Many EU countries are choosing to reopen despite record infections as the World Health Organization suggests Omicron may signal a more manageable phase of the pandemic, our EU correspondent Jon Henley reports.

The Netherlands has lifted its strictest Covid controls, Denmark is set to remove all restrictions within days and France will start easing restrictions next week as many – but not all – countries in EU set to reopen despite record number of infections.

The changes come as data shows hospital and intensive care admissions are not increasing on a case-by-case basis, and after the World Health Organization suggested that the Omicron variant – which studies show is more contagious but generally less severe for vaccinated people – could signal a new, more manageable phase of the pandemic.

Dutch bars, restaurants and museums were allowed to reopen on Wednesday after the Prime Minister, Marc Ruttesaid the government is “consciously looking for the limits of what is possible” as the number of cases continues to climb to new daily highs.

However, ICU admissions and deaths have declined over the past Netherlandsand Health Minister Ernst Kuipers said a decision to extend the restrictive measures would have risked “damaging our health and our society”.

Cafes, bars and restaurants closed since mid-December can now reopen with reduced capacity and until 10 p.m. as long as customers have a Covid pass, with cinemas, theatres, museums and sporting events also allowed to welcome back in the public.

the Danish The government, which two weeks ago allowed cinemas and concert halls to reopen after a month of closure, also announced plans on Wednesday to scrap remaining national coronavirus controls from February 1.

The move – which must be approved by parliament – will allow nightclubs to reopen, restaurants to serve alcohol after 10 p.m. and shops to lift limits on the number of customers. Vaccine passes will no longer be required and commuters will be able to travel without wearing a mask.

Like the Netherlands, Denmark has set successive recent daily infection records But as coronavirus-related hospitalizations have increased, health authorities say between 30% and 40% of patients with a positive test are hospitalized for other reasons than Covid.

“There was a decoupling in the trend at the start of the epidemic, between the increase in infection and the increase in Covid hospitalizations,” the government’s expert advisory group said. The number of Covid patients in intensive care has almost halved since the beginning of January.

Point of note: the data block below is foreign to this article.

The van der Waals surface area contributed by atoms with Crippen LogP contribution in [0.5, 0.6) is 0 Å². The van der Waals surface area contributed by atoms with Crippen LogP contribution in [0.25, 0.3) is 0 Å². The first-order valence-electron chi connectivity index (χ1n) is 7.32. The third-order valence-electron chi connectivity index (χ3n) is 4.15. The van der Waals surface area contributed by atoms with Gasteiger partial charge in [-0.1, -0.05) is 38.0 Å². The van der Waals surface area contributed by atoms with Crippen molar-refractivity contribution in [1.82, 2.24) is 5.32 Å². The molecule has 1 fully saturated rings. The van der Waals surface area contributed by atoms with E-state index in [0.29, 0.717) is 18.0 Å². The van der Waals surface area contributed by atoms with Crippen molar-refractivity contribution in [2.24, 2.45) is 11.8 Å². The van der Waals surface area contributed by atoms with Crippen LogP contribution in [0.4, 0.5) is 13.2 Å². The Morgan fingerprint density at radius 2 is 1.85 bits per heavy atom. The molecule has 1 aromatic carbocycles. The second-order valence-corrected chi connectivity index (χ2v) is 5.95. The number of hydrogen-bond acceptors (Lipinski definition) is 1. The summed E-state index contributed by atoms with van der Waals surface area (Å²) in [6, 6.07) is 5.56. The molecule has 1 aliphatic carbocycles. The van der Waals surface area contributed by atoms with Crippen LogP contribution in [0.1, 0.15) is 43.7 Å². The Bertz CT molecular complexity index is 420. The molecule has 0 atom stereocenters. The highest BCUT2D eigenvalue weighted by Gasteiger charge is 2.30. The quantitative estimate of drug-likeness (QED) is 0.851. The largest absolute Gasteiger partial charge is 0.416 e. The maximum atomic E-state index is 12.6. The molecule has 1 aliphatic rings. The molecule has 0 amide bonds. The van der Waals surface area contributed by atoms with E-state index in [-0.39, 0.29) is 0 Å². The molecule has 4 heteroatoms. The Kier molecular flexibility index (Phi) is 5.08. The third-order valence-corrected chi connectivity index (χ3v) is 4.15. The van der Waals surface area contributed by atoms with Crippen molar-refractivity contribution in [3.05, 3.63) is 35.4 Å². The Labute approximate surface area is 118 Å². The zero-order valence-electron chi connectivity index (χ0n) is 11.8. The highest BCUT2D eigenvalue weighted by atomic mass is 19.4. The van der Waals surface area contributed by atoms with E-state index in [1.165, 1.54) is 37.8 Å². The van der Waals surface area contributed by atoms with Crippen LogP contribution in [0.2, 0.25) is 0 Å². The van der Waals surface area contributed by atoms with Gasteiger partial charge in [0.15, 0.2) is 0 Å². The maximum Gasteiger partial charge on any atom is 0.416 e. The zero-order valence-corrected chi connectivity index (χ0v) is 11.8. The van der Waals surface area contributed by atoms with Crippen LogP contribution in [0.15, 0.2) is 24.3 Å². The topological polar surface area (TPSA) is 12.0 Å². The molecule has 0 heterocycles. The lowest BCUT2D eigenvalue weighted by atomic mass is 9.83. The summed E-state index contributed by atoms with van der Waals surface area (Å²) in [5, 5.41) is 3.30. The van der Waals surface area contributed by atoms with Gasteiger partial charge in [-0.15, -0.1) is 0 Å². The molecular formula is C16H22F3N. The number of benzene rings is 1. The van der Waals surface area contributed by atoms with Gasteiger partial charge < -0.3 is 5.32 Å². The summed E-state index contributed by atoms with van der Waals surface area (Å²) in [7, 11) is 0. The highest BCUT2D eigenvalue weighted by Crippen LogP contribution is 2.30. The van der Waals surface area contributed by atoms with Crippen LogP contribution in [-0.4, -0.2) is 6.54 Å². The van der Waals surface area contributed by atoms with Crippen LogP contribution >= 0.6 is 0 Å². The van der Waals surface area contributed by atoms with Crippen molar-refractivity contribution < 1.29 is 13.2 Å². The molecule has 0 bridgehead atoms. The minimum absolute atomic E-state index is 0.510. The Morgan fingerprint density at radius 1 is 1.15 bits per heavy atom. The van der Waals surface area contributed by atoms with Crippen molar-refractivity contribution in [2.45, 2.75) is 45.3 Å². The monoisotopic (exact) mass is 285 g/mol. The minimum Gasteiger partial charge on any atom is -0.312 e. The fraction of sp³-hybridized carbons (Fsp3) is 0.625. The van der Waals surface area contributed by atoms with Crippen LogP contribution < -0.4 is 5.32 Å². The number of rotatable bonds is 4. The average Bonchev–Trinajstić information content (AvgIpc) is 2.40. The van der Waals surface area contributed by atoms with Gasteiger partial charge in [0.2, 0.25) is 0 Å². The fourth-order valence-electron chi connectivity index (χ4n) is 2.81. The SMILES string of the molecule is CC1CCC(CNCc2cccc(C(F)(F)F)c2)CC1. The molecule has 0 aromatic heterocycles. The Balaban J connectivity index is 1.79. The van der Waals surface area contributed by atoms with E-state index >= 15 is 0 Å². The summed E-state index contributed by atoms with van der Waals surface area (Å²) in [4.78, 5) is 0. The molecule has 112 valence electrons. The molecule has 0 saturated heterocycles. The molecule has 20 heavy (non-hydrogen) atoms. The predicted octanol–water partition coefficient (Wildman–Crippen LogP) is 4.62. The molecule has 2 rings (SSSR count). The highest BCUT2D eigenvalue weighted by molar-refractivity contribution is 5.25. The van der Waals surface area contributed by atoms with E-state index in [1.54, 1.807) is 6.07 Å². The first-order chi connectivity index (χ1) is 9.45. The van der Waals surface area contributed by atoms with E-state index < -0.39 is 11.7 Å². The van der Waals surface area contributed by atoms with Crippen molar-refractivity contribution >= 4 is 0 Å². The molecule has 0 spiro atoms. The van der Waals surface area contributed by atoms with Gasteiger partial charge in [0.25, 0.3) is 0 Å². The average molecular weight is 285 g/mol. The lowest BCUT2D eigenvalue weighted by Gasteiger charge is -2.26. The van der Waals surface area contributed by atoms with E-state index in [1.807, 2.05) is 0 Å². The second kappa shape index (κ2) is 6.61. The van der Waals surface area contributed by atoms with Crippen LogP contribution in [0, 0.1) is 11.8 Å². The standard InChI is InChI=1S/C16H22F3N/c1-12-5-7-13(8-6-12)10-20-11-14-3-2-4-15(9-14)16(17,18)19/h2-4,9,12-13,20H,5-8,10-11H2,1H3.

Belgium last week announced a slight easing of its restrictions from Friday despite record infections, with bars and restaurants allowed to remain open until midnight and indoor activities such as playgrounds and bowling alleys to reopen .

The country’s current Omicron wave is not expected to peak for another fortnight, but hospital admissions are rising at a much slower rate than infections and the number of intensive care patients is falling. “The situation is manageable,” said Steven Van Guchtvirologist.

France reported a new daily record of 501,635 new cases on Tuesday, but again, while hospital admissions have increased, only about half the number of patients are in intensive care compared to previous waves, and the number has been declining since January 12.

The Minister of Health, Olivier Veransaid the peak of the current coronavirus wave is expected to be reached in the coming days, while the Prime Minister, John Castexannounced a timetable last week for lifting Covid restrictions from February 2.

Castex said France’s vaccination pass, required since Monday to enter restaurants, cinemas and other public places, would lift audience capacity limits for concert halls and sporting and other events, with working from home also no longer being mandatory for many employees and face masks not needed outdoors.

The full story is here: Netherlands lifts toughest Covid restrictions, Denmark and France set to follow

Related: Netherlands lifts toughest Covid restrictions, Denmark and France set to follow